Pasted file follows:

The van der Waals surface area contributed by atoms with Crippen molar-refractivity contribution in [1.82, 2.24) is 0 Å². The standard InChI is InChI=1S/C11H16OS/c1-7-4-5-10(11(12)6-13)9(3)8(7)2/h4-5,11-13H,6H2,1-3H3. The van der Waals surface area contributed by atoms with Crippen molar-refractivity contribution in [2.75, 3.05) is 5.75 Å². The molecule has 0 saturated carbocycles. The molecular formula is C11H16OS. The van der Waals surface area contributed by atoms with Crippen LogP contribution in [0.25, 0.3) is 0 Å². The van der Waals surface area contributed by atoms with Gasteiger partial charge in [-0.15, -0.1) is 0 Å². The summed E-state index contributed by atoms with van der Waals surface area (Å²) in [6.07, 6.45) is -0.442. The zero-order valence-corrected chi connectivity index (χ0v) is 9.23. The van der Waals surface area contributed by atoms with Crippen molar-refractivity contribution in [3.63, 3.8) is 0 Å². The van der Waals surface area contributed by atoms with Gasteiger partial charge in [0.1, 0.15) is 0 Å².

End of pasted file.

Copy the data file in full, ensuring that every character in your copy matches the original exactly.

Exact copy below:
The van der Waals surface area contributed by atoms with Crippen molar-refractivity contribution in [1.82, 2.24) is 0 Å². The standard InChI is InChI=1S/C11H16OS/c1-7-4-5-10(11(12)6-13)9(3)8(7)2/h4-5,11-13H,6H2,1-3H3. The van der Waals surface area contributed by atoms with Crippen molar-refractivity contribution in [2.75, 3.05) is 5.75 Å². The molecule has 0 saturated carbocycles. The molecular formula is C11H16OS. The van der Waals surface area contributed by atoms with Crippen LogP contribution in [0.25, 0.3) is 0 Å². The van der Waals surface area contributed by atoms with Gasteiger partial charge in [-0.15, -0.1) is 0 Å². The summed E-state index contributed by atoms with van der Waals surface area (Å²) in [6.07, 6.45) is -0.442. The zero-order valence-corrected chi connectivity index (χ0v) is 9.23. The van der Waals surface area contributed by atoms with Crippen molar-refractivity contribution in [3.63, 3.8) is 0 Å². The van der Waals surface area contributed by atoms with Gasteiger partial charge in [0.1, 0.15) is 0 Å².